Gum disease can progress rather quickly, so your one-year time scale might not be frequent enough to catch it.
I'm now on a first-name basis with my periodontist, and a couple of years ago, I didn't know what that was.
Incidentally I also went to the dentist lately and I rarely brush my teeth more than once per day and I never floss but they thought my teeth looked good. My girlfriend flosses and brushes her teeth like a madman but she did not get any compliments for her teeth. I think it simpy varies from person to person and it's a lot about what you eat and drink.
We're encouraged to brush after each meal, though, using fluorinated toothpaste.
I recently picked up a waterpik off of Amazon for about $40. It's essentially a water pressure based flossing system. I love it! It's easy to use and gets those spaces that are hard to reach with floss.
If you struggle with flossing like me, I recommend taking a look. I've been very happy with the results so far.
Just in case: http://en.wikipedia.org/wiki/Periodontitis
"Periodontitis involves progressive loss of the alveolar bone around the teeth, and if left untreated, can lead to the loosening and subsequent loss of teeth."
My case was pretty severe. Mainly from drinking WAY too much pop and not brushing and flossing on a regular basis. It is true flossing helps your gums in a lot of ways and considering they're the main support structure for your teeth, you really should take care of them.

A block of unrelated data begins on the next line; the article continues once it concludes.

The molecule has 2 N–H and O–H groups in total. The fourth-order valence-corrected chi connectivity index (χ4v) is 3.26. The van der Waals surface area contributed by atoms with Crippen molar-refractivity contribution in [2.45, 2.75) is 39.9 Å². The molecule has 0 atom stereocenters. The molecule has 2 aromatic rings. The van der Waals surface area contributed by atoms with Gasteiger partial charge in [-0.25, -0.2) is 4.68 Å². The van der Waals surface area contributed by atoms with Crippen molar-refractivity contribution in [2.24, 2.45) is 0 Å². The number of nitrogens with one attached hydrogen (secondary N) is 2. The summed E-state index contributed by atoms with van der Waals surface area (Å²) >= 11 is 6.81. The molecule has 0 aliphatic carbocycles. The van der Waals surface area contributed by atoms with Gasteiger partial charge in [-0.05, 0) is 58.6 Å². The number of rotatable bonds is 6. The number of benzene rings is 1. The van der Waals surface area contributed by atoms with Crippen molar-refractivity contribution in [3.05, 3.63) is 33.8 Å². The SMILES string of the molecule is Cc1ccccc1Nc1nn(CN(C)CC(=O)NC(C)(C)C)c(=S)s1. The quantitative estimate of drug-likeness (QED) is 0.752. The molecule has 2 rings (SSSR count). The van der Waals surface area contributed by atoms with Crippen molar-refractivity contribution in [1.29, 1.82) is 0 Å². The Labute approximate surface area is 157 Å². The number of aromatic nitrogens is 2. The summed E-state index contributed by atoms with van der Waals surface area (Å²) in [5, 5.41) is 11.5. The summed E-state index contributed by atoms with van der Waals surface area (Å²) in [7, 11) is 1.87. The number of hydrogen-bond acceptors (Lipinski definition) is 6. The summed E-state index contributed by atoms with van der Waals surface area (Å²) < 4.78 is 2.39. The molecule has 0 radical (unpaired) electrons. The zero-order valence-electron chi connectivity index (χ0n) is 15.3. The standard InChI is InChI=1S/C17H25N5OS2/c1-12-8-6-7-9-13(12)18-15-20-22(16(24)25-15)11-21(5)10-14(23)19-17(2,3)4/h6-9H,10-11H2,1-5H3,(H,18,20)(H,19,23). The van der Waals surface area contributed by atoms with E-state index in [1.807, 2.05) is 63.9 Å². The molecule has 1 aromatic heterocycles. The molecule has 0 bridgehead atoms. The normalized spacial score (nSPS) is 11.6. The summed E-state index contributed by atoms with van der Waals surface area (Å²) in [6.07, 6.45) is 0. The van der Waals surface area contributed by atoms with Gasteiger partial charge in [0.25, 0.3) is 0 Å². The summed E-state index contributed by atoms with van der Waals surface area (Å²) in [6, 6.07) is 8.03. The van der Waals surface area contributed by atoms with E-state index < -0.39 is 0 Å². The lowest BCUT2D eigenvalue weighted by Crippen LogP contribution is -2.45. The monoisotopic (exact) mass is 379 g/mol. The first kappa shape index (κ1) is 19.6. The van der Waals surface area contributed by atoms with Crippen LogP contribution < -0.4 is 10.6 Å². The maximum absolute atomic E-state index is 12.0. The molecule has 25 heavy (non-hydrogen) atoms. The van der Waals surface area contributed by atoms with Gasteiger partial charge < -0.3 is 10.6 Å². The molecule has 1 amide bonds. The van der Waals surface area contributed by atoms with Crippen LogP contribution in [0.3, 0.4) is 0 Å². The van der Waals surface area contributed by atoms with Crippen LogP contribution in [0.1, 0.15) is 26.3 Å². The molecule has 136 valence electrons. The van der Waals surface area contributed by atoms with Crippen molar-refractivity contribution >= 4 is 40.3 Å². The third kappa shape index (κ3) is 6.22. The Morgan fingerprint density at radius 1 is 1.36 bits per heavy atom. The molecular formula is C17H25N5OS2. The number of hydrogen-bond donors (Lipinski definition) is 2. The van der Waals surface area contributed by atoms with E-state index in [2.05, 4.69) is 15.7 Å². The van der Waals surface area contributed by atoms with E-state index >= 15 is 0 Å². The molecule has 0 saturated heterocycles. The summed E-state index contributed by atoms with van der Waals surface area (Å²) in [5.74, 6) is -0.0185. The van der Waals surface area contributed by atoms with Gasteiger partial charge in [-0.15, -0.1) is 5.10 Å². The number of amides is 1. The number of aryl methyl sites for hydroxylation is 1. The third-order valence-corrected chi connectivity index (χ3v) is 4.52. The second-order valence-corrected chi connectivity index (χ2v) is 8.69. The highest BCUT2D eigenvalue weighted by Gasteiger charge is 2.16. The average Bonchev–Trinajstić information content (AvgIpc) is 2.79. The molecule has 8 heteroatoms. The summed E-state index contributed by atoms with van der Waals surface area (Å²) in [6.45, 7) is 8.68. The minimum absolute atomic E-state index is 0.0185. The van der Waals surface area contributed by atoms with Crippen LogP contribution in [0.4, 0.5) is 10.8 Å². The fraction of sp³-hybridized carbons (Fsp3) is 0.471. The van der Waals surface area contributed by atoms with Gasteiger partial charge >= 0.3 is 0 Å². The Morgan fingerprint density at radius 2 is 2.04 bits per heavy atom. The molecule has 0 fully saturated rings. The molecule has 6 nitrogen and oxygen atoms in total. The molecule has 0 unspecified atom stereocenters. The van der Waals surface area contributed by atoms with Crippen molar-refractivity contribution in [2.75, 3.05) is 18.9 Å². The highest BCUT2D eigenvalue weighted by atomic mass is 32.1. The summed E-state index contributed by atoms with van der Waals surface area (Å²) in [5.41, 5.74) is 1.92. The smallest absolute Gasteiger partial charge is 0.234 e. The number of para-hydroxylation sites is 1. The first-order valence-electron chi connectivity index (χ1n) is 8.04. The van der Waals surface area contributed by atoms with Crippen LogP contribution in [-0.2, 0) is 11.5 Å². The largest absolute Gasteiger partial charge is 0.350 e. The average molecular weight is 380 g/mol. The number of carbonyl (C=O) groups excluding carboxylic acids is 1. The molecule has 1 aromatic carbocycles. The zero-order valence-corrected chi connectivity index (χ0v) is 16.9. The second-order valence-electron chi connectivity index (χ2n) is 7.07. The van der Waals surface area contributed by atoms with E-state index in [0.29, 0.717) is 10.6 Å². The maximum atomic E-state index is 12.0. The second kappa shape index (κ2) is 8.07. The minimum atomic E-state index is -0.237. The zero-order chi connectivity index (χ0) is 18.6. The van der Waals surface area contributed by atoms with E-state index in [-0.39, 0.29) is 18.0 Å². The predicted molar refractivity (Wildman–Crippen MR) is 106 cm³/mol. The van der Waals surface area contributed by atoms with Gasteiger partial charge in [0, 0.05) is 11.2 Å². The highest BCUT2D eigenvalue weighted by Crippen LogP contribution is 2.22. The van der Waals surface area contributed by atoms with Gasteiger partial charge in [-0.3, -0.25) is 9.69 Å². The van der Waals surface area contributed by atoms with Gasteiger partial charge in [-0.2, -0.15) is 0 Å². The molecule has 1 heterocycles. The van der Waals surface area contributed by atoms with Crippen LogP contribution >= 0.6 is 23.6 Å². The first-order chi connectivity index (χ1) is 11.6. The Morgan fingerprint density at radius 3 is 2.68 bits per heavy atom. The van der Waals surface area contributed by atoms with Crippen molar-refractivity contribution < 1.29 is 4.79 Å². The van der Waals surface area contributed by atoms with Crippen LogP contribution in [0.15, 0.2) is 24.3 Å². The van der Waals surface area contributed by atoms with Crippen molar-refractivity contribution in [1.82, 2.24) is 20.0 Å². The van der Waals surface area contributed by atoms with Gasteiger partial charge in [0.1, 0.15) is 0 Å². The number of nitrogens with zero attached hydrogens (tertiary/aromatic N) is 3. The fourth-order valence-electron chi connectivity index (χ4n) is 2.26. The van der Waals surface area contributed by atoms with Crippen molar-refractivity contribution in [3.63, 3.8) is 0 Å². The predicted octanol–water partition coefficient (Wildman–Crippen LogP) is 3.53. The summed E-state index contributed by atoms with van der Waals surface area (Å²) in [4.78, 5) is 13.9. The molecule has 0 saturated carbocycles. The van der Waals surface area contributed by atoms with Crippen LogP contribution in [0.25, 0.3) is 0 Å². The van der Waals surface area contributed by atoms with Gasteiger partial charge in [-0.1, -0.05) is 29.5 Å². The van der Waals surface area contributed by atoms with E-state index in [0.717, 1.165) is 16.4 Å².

And even if there isn't any scientific data showing dental care and other diseases aren't related, shouldn't you just error on the safe side anyways?
accumulated a lot of interesting comments after I last checked it soon after it was posted. Going back to those comments now is food for thought as I read this thread. I'm trying out some of the ideas that come from the article that opened the previous thread, for example by changing which mouth rinse I use daily. I still floss daily, and have for years, and since I began doing that (in adult life), my dentists have generally reported that my teeth are now in better condition than they were before I started that habit.
And a pre-emptive answer to all those who will say Weston Price was a quack: No, he wasn't. Ignore the soundbites, read his studies, and modern follow-ups.
Flossing twice a day? I thought I was awesome for once a day.
Compare him to the programmer who creates an extensible open framework, as opposed to the guy who throws together a dense hack that only he understands. The latter could be said to be acting more in his own interest, but the former is more dedicated to his profession and the greater good.
Longer term, not so much. As word gets around that he isn't a good dentist, he will have fewer customers.
I'm not a fan of the analogy in this case, but the tl;dr is: don't rest on your laurels when you're #1 at something. Reference: http://idioms.thefreedictionary.com/rest+on+laurels
//EDIT: Apparently, although the association between gum disease and heart disease seems to be science, the causal link is not.
You sure it isn't that people who floss tend to also be people that take better care of their bodies overall, and hence the two, while correlated, aren't an example of cause and effect.
Sources like  do claim a causal link but I was unable to find the actualy study.
That said any real conclusions are clearly premature for the data, as science reporting tends to be these days.
I'm not going to try and dig up a bunch of studies to back this up. I drank the Kool-Aid years ago. It appears to have paid off for me in the dentists chair!
People who floss twice a day tend to have all sorts of good habits. In fact, they tend to be the sort of people who just plain "take care of themselves."